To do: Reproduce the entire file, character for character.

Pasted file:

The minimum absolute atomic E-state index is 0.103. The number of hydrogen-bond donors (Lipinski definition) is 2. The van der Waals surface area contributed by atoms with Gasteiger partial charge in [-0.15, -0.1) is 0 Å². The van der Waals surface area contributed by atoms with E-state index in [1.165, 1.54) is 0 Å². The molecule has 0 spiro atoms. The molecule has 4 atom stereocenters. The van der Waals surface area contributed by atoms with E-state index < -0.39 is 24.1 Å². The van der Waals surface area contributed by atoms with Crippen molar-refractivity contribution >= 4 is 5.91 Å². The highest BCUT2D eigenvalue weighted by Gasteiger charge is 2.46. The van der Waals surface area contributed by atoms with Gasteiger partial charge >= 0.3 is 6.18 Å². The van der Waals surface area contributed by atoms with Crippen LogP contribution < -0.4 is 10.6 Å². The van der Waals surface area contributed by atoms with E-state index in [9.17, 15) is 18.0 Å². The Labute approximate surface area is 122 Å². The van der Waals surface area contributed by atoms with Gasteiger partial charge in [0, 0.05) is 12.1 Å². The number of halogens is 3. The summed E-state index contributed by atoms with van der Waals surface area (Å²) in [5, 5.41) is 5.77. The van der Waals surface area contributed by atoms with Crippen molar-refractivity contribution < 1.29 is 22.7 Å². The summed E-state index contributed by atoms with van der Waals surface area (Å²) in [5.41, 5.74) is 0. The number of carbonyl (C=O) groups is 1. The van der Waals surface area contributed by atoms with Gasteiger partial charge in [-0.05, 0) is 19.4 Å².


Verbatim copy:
The minimum absolute atomic E-state index is 0.103. The number of hydrogen-bond donors (Lipinski definition) is 2. The van der Waals surface area contributed by atoms with Gasteiger partial charge in [-0.15, -0.1) is 0 Å². The van der Waals surface area contributed by atoms with E-state index in [1.165, 1.54) is 0 Å². The molecule has 0 spiro atoms. The molecule has 4 atom stereocenters. The van der Waals surface area contributed by atoms with E-state index < -0.39 is 24.1 Å². The van der Waals surface area contributed by atoms with Crippen molar-refractivity contribution >= 4 is 5.91 Å². The highest BCUT2D eigenvalue weighted by Gasteiger charge is 2.46. The van der Waals surface area contributed by atoms with Gasteiger partial charge >= 0.3 is 6.18 Å². The van der Waals surface area contributed by atoms with Crippen LogP contribution < -0.4 is 10.6 Å². The van der Waals surface area contributed by atoms with E-state index in [9.17, 15) is 18.0 Å². The Labute approximate surface area is 122 Å². The van der Waals surface area contributed by atoms with Gasteiger partial charge in [0, 0.05) is 12.1 Å². The number of halogens is 3. The summed E-state index contributed by atoms with van der Waals surface area (Å²) in [5, 5.41) is 5.77. The van der Waals surface area contributed by atoms with Crippen molar-refractivity contribution < 1.29 is 22.7 Å². The summed E-state index contributed by atoms with van der Waals surface area (Å²) in [5.41, 5.74) is 0. The number of carbonyl (C=O) groups is 1. The van der Waals surface area contributed by atoms with Gasteiger partial charge in [-0.05, 0) is 19.4 Å².